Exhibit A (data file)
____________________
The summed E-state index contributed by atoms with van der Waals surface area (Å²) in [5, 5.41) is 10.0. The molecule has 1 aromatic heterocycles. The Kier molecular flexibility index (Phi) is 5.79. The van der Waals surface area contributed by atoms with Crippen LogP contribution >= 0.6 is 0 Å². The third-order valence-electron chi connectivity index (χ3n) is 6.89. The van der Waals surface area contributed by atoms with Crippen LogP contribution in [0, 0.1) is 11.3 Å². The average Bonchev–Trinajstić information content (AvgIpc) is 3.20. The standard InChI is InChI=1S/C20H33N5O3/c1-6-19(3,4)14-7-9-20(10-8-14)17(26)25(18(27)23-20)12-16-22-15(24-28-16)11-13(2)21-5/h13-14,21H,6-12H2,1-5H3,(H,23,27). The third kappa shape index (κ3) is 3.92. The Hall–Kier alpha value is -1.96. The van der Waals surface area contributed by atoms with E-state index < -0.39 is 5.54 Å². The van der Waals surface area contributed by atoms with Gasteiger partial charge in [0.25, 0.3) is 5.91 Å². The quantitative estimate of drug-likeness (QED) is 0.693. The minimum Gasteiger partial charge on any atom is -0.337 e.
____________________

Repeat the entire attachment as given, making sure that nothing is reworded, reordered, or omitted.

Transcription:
The summed E-state index contributed by atoms with van der Waals surface area (Å²) in [5, 5.41) is 10.0. The molecule has 1 aromatic heterocycles. The Kier molecular flexibility index (Phi) is 5.79. The van der Waals surface area contributed by atoms with Crippen LogP contribution >= 0.6 is 0 Å². The third-order valence-electron chi connectivity index (χ3n) is 6.89. The van der Waals surface area contributed by atoms with Crippen LogP contribution in [0, 0.1) is 11.3 Å². The average Bonchev–Trinajstić information content (AvgIpc) is 3.20. The standard InChI is InChI=1S/C20H33N5O3/c1-6-19(3,4)14-7-9-20(10-8-14)17(26)25(18(27)23-20)12-16-22-15(24-28-16)11-13(2)21-5/h13-14,21H,6-12H2,1-5H3,(H,23,27). The third kappa shape index (κ3) is 3.92. The Hall–Kier alpha value is -1.96. The van der Waals surface area contributed by atoms with E-state index < -0.39 is 5.54 Å². The van der Waals surface area contributed by atoms with Gasteiger partial charge in [0.25, 0.3) is 5.91 Å². The quantitative estimate of drug-likeness (QED) is 0.693. The minimum Gasteiger partial charge on any atom is -0.337 e.